Jay McNeil sees opportunity.
The newly hired vice-president of business operations for the Calgary Stampeders is all too aware of the challenges facing the team. They’ve got a stadium that’s well past its best-before date and have seen their season ticket base erode over the past couple of years.
But McNeil was also in the stands at McMahon Stadium as a fan for the Labour Day Classic. He experienced firsthand what it felt like to have more than 30,000 people cheering on the Stamps and have the parking lot packed with tailgaters.
He also knows how many young people are playing football at a grassroots level.
“I was very fortunate I got to sit in the stands for Labour Day and it was a great atmosphere. It was a fun, fun time,” McNeil said. “My son and I walked around the parking lot prior to the game and saw everyone tailgating and it was a great atmosphere.
“It was exactly what you think of when you think of a football game on a beautiful day, whether it’s Labour Day Monday or whatever that is. That’s the experience you want to get, and we’d love to see that at every game.”
McNeil is returning to the Stampeders nearly 15 years after he last laced up his football boots as an offensive lineman for the team.
He was a three-time CFL all-star, a six-time West Division all-star and won two Grey Cups in his 13 years with the team between 1994 and 2007.
McNeil experienced the highs of the late-1990s teams that were regularly drawing more than 30,000 fans to games and the lows of the years under the ownership of Michael Feterik.
So he’s intimately aware of what the Stampeders have meant to Calgary, and a big believer in the idea that they remain just as important to the sporting fabric of the city today.
“There’s such a big legacy with this team and this club in the city and it’s so engrained in the fabric of the society,” McNeil said. “A lot of people don’t know that, so it’s about getting back out there and creating the excitement again.”
In his new role, McNeil will be overseeing all aspects of the Stampeders’ business operations.
It’s a role he’s uniquely suited for.
In the years since his retirement, McNeil remained in Calgary and built a strong reputation in the business community. He led sales and business operations for a list of companies that includes Trinidad Drilling, Tervita and Secure Energy and was most recently in the role of COO for Cleantek Industries.
All of that experience is obviously useful for his new role, but the CFL is not your typical business. Fortunately, McNeil was never far from the league.
“The business of football and specifically the business of CFL football is a little bit different,” McNeil said. “Fortunately, I’ve been incredibly lucky to continue to be a part of the league, I was vice-president of the players association for eight years after I retired and I still am a trustee on the CFL pension board. I do understand the CFL and obviously I’ve been away for a little while, but I do understand and have a lot of connections with the league and at the players association level, as well.”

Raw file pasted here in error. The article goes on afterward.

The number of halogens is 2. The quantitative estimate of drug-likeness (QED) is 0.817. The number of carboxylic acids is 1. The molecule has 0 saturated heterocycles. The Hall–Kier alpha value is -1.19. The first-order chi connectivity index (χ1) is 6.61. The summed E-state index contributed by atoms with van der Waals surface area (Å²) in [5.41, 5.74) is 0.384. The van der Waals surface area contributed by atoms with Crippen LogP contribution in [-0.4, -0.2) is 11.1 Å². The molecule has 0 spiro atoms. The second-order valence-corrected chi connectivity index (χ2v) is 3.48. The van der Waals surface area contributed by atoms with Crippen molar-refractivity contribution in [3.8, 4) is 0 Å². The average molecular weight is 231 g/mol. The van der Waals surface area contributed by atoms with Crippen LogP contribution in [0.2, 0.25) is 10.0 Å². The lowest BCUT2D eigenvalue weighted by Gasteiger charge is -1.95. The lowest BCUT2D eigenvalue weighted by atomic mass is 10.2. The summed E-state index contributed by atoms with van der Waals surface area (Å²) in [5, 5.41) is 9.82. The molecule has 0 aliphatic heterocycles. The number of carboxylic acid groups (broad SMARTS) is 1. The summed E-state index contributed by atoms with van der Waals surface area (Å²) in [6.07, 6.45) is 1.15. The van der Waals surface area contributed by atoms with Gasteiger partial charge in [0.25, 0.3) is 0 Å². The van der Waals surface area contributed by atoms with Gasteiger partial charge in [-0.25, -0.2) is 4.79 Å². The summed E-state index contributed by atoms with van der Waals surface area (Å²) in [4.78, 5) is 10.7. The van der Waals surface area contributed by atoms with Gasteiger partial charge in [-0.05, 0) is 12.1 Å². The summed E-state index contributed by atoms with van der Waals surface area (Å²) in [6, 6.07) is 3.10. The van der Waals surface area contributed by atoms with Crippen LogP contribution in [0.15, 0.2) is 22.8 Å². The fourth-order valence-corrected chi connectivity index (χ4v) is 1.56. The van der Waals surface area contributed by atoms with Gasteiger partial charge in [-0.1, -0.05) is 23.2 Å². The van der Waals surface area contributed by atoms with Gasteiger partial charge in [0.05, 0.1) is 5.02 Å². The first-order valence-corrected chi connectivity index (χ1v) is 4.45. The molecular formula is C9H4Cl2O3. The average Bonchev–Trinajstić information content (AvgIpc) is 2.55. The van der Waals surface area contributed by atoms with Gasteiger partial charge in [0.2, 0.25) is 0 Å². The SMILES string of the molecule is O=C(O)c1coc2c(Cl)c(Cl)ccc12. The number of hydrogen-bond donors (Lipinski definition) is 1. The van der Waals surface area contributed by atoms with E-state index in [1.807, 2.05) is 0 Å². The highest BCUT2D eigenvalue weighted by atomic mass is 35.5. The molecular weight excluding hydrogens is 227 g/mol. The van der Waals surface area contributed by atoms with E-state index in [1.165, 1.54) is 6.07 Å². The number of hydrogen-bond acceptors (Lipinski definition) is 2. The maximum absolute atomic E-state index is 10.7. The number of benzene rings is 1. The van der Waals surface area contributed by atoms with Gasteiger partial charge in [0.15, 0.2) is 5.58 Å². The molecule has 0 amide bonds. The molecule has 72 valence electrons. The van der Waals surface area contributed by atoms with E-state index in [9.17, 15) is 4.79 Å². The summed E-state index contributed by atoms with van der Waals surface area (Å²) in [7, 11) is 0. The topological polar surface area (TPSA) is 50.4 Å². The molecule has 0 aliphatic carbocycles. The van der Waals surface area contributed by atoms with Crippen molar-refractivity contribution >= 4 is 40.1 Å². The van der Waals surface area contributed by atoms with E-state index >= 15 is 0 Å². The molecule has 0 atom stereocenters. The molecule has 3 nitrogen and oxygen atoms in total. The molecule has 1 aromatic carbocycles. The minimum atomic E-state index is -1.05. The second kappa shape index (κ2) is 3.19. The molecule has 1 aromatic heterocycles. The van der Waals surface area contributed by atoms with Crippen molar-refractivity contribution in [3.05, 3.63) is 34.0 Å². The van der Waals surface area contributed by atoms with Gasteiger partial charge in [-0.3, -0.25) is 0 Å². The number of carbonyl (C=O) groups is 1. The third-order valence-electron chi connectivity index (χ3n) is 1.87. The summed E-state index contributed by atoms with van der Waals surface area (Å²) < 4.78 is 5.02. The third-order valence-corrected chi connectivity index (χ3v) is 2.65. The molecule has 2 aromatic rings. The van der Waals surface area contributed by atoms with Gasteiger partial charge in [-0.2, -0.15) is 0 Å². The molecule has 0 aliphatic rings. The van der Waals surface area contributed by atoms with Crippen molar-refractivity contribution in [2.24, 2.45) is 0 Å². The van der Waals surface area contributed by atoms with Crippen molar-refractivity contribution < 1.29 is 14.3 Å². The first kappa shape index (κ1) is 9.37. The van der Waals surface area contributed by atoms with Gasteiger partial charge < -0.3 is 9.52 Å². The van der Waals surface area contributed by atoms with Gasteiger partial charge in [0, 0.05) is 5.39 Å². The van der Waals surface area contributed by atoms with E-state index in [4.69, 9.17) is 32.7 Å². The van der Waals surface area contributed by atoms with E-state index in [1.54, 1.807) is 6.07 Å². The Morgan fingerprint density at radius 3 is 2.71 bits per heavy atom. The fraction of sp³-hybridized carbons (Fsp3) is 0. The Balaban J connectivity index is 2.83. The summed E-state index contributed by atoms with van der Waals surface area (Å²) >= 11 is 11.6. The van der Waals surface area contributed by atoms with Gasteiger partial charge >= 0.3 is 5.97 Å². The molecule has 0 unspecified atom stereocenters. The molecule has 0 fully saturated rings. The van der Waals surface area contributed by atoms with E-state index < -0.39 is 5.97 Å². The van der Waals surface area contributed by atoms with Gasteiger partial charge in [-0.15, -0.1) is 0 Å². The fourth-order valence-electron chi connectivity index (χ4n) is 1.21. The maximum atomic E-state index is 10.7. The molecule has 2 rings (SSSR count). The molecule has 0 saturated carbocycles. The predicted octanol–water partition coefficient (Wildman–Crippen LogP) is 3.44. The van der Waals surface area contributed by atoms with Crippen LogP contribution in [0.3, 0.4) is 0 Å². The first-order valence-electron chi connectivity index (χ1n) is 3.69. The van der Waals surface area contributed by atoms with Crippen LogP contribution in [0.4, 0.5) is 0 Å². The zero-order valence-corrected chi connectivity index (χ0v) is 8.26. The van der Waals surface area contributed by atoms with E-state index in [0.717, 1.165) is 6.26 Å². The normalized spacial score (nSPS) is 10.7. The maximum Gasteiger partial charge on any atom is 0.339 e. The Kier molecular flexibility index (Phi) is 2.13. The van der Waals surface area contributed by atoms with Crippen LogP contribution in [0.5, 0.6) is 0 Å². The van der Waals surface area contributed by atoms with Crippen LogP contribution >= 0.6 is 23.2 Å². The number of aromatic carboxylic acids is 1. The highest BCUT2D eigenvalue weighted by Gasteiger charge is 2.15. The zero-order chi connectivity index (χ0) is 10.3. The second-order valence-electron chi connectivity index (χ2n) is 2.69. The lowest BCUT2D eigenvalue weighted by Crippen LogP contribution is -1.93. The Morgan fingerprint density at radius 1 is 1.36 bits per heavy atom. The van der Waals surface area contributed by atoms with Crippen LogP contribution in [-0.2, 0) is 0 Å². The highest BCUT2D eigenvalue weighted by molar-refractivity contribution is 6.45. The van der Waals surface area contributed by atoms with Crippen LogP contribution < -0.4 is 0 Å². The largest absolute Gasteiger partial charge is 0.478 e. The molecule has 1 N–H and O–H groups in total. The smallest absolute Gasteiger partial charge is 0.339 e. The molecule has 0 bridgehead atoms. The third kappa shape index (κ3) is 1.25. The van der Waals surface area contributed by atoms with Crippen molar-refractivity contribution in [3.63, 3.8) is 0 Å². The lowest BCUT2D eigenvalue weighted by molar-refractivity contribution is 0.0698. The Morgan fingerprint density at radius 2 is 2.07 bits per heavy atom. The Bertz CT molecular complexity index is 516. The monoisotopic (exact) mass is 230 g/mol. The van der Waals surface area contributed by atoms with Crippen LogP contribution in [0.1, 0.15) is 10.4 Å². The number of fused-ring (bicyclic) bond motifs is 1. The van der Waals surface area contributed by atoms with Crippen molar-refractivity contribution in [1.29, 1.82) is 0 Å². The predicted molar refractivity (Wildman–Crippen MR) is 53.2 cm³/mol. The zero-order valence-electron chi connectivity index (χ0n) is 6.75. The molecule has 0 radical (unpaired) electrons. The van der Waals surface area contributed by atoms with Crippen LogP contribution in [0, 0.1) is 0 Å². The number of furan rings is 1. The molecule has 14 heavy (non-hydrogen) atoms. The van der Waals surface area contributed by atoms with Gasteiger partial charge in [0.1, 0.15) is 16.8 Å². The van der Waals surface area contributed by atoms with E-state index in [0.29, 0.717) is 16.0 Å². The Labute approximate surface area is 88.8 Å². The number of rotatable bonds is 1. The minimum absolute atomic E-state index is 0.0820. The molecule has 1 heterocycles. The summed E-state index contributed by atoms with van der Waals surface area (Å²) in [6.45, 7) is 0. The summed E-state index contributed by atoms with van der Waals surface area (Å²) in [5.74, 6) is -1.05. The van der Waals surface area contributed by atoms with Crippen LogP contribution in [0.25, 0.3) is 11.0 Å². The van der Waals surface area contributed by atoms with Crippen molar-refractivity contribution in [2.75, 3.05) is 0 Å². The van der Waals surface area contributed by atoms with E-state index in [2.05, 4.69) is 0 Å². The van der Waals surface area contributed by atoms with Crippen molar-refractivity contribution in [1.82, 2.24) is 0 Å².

If you were looking for someone to run the Stampeders’ business operations, McNeil certainly ticks all the boxes.
It won’t be an easy job, though. There are challenges, and the ageing McMahon Stadium is right at the top of the list.
While the Hamilton Tiger-Cats, Winnipeg Blue Bombers and Saskatchewan Roughriders have all moved in to new stadiums in the last decade and the Toronto Argonauts got new digs when they took up residency at BMO Field and the Ottawa Redblacks benefited from major renovations to TD Place Stadium, the Stampeders are still playing in a stadium that was built in 1960.
McMahon Stadium lacks the modern amenities fans have come to expect when they pay to watch a game in-person.
It’s an issue, and McNeil knows it.
“It is a challenge and we’re very aware of it,” McNeil said. “Certainly during the recruiting process it was something we discussed and something we do have to deal with. At a very high level, I’ve heard some of the things the board talked about, and also in the last 24 hours that’s probably been the number one thing I’ve heard is ‘When are we going to get a new stadium?”
“So definitely on everybody’s radar and everybody is definitely aware of the challenges it provides and we’re going to do our best to overcome them.”
There are challenges in every job, though, and while McNeil isn’t shying away from them, he also sees a huge opportunity ahead.
There’s still a strong fan base in Calgary. There are still young people discovering the game and an older generation that’s been rooting for the Stampeders for decades but might not be showing up for games as often these days.
““It’s a cliché, but getting back to the grassroots and getting children excited and wanting to be a part of it and coming to the games and as they grow up they become more interested in football in general, but also in the Stampeders. It’s about creating those ties,” McNeil said. “It’s amazing in the last 24 hours how many people have reached out to me and said ‘I remember going to games when I was five years old and going with my dad, but I haven’t been in 15 years’ and why not? Why haven’t they been in 15 years? They don’t know how to answer that question.
“It’s about creating that excitement and getting people excited to come watch the games. It has not been for a lack of a good team or a good product on the field, so we need to create that excitement again.”